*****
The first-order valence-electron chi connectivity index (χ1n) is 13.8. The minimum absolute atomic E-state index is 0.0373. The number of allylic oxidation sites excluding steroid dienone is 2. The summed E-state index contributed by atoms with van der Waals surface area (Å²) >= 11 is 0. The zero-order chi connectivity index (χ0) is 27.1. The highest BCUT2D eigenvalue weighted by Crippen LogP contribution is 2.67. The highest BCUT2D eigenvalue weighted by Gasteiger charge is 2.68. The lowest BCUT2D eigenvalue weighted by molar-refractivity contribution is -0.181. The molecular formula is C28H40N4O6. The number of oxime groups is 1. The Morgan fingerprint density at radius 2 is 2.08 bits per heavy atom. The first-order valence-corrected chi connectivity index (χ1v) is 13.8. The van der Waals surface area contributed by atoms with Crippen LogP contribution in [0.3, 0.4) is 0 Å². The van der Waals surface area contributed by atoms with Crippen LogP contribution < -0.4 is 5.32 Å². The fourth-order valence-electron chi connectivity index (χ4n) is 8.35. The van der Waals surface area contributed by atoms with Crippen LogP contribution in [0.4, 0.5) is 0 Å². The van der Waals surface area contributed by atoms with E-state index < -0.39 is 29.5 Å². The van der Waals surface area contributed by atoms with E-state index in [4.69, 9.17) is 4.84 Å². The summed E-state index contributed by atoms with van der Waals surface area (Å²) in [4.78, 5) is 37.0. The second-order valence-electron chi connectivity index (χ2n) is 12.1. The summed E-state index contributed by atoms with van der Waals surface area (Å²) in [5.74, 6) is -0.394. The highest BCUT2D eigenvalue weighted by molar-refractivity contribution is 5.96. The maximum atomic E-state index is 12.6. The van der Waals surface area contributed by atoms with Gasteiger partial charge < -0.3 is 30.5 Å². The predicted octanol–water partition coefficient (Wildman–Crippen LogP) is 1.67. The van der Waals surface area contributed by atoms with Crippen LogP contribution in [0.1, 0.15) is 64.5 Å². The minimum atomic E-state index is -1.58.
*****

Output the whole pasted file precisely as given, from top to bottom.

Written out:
The first-order valence-electron chi connectivity index (χ1n) is 13.8. The minimum absolute atomic E-state index is 0.0373. The number of allylic oxidation sites excluding steroid dienone is 2. The summed E-state index contributed by atoms with van der Waals surface area (Å²) >= 11 is 0. The zero-order chi connectivity index (χ0) is 27.1. The highest BCUT2D eigenvalue weighted by Crippen LogP contribution is 2.67. The highest BCUT2D eigenvalue weighted by Gasteiger charge is 2.68. The lowest BCUT2D eigenvalue weighted by molar-refractivity contribution is -0.181. The molecular formula is C28H40N4O6. The number of oxime groups is 1. The Morgan fingerprint density at radius 2 is 2.08 bits per heavy atom. The first-order valence-corrected chi connectivity index (χ1v) is 13.8. The van der Waals surface area contributed by atoms with Crippen LogP contribution in [0.3, 0.4) is 0 Å². The van der Waals surface area contributed by atoms with Crippen LogP contribution < -0.4 is 5.32 Å². The fourth-order valence-electron chi connectivity index (χ4n) is 8.35. The van der Waals surface area contributed by atoms with Crippen LogP contribution in [0.4, 0.5) is 0 Å². The van der Waals surface area contributed by atoms with E-state index < -0.39 is 29.5 Å². The van der Waals surface area contributed by atoms with E-state index in [4.69, 9.17) is 4.84 Å². The summed E-state index contributed by atoms with van der Waals surface area (Å²) in [4.78, 5) is 37.0. The second-order valence-electron chi connectivity index (χ2n) is 12.1. The summed E-state index contributed by atoms with van der Waals surface area (Å²) in [5.74, 6) is -0.394. The highest BCUT2D eigenvalue weighted by molar-refractivity contribution is 5.96. The maximum atomic E-state index is 12.6. The van der Waals surface area contributed by atoms with Gasteiger partial charge < -0.3 is 30.5 Å². The predicted octanol–water partition coefficient (Wildman–Crippen LogP) is 1.67. The van der Waals surface area contributed by atoms with Crippen LogP contribution in [0.1, 0.15) is 64.5 Å². The minimum atomic E-state index is -1.58.